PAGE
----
"Ace" Jon Lester is just one of many Sox pitchers looking to improve their performance in 2013.
With pitchers and catchers reporting to Spring Training 2013 on February 10, the Boston Red Sox are about ready to begin a new chapter in their organization's history. After the last two seasons ended in disaster, the multitude of new faces will be a welcome sight for fans and players alike.
The Sox still have a lot of question marks, but one thing that can’t be questioned is the team’s depth at the battery positions. In two weeks, an abundance of MLB-tested catchers and pitchers will report to Fort Myers as they vie for a select few spots on the final roster.
Let’s take a look at each legitimate contender for spots on the pitching staff and behind the plate.
2012 Stats (with Braves): 62 G, .256 AVG., 9 HR, 23 RBI, .770 OPS
What the Sox’s intentions are with their other two incumbent catchers remains unclear. Ross’ role on the 2013 roster is clearly defined, however.
The veteran backstop is expected to play a similar role as he did with Atlanta and will likely put up a similar offensive output as well.
Ross is in Boston to mentor the younger catchers, bring an experienced voice to the pitching staff and help stabilize the clubhouse.
He should be able to fill exactly that role, but nothing more.
2012 Stats: 121 G, .222 AVG., 25 HR, 59 RBI, .742 OPS
Presumably the starter at catcher, Saltalamacchia enjoyed a solid season at the plate in 2012. He posted career highs in hits, home runs, RBI and OPS despite hitting for a low average and striking out far too often (139).
For 2013, Salty will undoubtedly look to repeat his power numbers of last season, while lowering the strikeout totals that at times made him a liability at the plate.
As long as he isn’t traded, the Sox can expect better numbers across the board from their regular backstop.
2012 Stats: 46 G, .157 AVG., 2 HR, 12 RBI, .459 OPS
Lavarnway will go to camp with the big league club, but given his performance from 2012 and the signing of David Ross, it is no sure thing he’ll be on the MLB roster when the season begins.
While the entire 2012 season was a disappointment, Lavarnway’s offensive regression was a particularly large letdown, as the Sox clearly wanted him to grab the starting role.
He is at a critical crossroads in his development. If Lavarnway doesn’t have a good spring, he faces another season languishing down in Pawtucket.
However, if he forces the issue with a good performance in Ft. Myers, it would free up the Sox to move Saltalamacchia to fill holes in other areas of the roster.
2012 Stats: 33 GS, 205.1 IP, 9-14, 4.82 ERA, 1.38 WHIP
For the purported “ace” of the Red Sox rotation, Jon Lester was supremely disappointing in 2012. His ERA and WHIP were his worst for a full season, and his demeanor on the mound also took a surprisingly downward turn, as he glowered and yelled at umpires after seemingly every close call.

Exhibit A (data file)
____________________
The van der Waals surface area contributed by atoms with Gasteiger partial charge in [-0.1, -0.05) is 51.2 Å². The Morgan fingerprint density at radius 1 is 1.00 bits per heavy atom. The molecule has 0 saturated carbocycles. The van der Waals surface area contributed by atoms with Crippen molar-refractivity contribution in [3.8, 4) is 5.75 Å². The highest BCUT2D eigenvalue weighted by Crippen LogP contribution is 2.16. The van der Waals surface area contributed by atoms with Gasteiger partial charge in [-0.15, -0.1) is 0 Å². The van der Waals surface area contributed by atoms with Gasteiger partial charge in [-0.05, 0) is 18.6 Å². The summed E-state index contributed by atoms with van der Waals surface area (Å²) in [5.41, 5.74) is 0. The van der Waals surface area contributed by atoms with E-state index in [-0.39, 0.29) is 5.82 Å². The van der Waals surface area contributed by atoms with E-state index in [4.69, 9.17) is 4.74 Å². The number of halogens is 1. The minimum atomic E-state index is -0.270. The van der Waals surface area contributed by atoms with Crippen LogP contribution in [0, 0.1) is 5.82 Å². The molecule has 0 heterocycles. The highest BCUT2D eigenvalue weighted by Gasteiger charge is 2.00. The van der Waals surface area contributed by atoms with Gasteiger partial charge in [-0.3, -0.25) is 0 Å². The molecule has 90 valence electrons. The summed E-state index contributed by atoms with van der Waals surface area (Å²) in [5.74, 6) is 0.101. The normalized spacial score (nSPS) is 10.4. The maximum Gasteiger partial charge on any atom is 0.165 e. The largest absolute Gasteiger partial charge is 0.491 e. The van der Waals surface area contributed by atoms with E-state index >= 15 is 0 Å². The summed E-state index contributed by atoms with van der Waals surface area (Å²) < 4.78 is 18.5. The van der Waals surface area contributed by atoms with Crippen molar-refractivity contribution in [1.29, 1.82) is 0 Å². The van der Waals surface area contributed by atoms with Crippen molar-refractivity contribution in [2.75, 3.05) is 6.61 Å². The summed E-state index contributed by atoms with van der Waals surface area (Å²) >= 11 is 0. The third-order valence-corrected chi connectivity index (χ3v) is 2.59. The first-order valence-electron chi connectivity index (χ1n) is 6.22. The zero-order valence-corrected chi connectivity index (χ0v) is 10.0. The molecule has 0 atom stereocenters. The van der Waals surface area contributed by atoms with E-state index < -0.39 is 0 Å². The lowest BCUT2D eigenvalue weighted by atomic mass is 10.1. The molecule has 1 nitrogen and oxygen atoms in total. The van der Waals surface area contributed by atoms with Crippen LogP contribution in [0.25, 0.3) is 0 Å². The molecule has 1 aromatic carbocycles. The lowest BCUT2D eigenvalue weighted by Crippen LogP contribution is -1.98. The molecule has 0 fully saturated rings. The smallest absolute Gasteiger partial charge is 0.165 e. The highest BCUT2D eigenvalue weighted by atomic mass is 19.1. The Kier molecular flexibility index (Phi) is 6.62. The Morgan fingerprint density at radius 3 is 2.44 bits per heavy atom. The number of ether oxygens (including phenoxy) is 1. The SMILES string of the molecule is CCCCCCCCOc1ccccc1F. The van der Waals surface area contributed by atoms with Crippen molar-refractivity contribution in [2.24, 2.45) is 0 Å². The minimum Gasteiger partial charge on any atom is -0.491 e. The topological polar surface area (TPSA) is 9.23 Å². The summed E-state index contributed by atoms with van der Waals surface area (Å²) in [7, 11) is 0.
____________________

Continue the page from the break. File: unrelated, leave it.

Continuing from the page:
Fortunately, in 2013 he will likely return to form, as the return of John Farrell will help bring a level of accountability back to the pitching staff that was entirely absent under former manager Bobby Valentine.
Lester will benefit greatly from this newfound stability; he had the best seasons of his career when Farrell was his pitching coach. Look for a bounce-back season from the lefty in 2013.
2012 Stats: 29 GS, 189.1 IP, 11-8, 4.56 ERA, 1.33 WHIP
Buchholz bounced back after an injury-plagued 2011, posting strong numbers in the season’s middle four months. If you removed his April and September numbers, Buchholz’s ERA would have been over a full run lower, and he would have had the same number of wins.
If you excuse his poor start to 2012, the right-hander certainly looks like he’ll have another strong season atop the Sox rotation in 2013. The key, as always, is if he can stay healthy.
2012 Stats: 29 GS, 161.0 IP, 11-10, 4.86 ERA, 1.45 WHIP
It was an excellent first effort for Doubront last year, who, despite some inconsistency late in the year, ended up with a solid enough stat line for someone who was, functionally, a rookie. The 161.0 innings he threw were a career high, and he was the most consistent pitcher on the staff for the first half of the season.
This will be a fascinating season for Doubront, as he now will need to prove he can be successful for a full year.
If he can put together a full season like his first half last year, the Sox will suddenly have tremendous depth in the rotation.
Dempster was the National League's ERA leader when he was shipped from the Cubs to the Rangers at last year’s trade deadline, and he initially struggled in his first foray with the American League.
However, his decent finish (6-2, 4.01 ERA in his last nine starts) served as an encouraging sign that the Canadian-born righty can thrive in the AL.
He’ll be put to the test in the high-powered AL East, and Sox fans really don’t know what to expect from him. It seems like anything is on the table, really. If he pitches great, no one would be shocked, while it wouldn't be surprising if he pitches poorly, either.
For what it’s worth, his lifetime record in interleague play (11-15, 4.63 ERA) seems to indicate that he will be a decent enough No. 4 or 5 starter.
2011 Stats (injured all of 2012): 28 GS, 160.0 IP, 12-12, 6.41 ERA, 1.62 WHIP
Lackey is a wild card in the Sox rotation, a man who once was good but has been such an epic failure in Boston that any halfway serviceable performance on the mound will be seen as a huge win.